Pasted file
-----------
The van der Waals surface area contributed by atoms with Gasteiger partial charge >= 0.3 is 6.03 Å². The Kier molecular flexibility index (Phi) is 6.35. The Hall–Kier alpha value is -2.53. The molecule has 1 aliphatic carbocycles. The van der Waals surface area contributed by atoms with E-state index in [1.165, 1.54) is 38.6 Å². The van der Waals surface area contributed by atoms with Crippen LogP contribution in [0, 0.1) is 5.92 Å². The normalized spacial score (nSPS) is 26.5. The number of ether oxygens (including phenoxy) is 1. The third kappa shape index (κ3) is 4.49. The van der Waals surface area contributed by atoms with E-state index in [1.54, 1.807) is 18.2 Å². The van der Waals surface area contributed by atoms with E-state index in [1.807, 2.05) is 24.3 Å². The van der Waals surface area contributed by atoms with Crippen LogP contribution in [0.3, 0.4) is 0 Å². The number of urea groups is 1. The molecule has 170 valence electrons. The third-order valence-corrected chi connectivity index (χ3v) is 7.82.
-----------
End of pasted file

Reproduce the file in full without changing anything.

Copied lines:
The van der Waals surface area contributed by atoms with Gasteiger partial charge >= 0.3 is 6.03 Å². The Kier molecular flexibility index (Phi) is 6.35. The Hall–Kier alpha value is -2.53. The molecule has 1 aliphatic carbocycles. The van der Waals surface area contributed by atoms with E-state index in [1.165, 1.54) is 38.6 Å². The van der Waals surface area contributed by atoms with Crippen LogP contribution in [0, 0.1) is 5.92 Å². The normalized spacial score (nSPS) is 26.5. The number of ether oxygens (including phenoxy) is 1. The third kappa shape index (κ3) is 4.49. The van der Waals surface area contributed by atoms with E-state index in [1.54, 1.807) is 18.2 Å². The van der Waals surface area contributed by atoms with E-state index in [1.807, 2.05) is 24.3 Å². The van der Waals surface area contributed by atoms with Crippen LogP contribution in [0.3, 0.4) is 0 Å². The number of urea groups is 1. The molecule has 170 valence electrons. The third-order valence-corrected chi connectivity index (χ3v) is 7.82.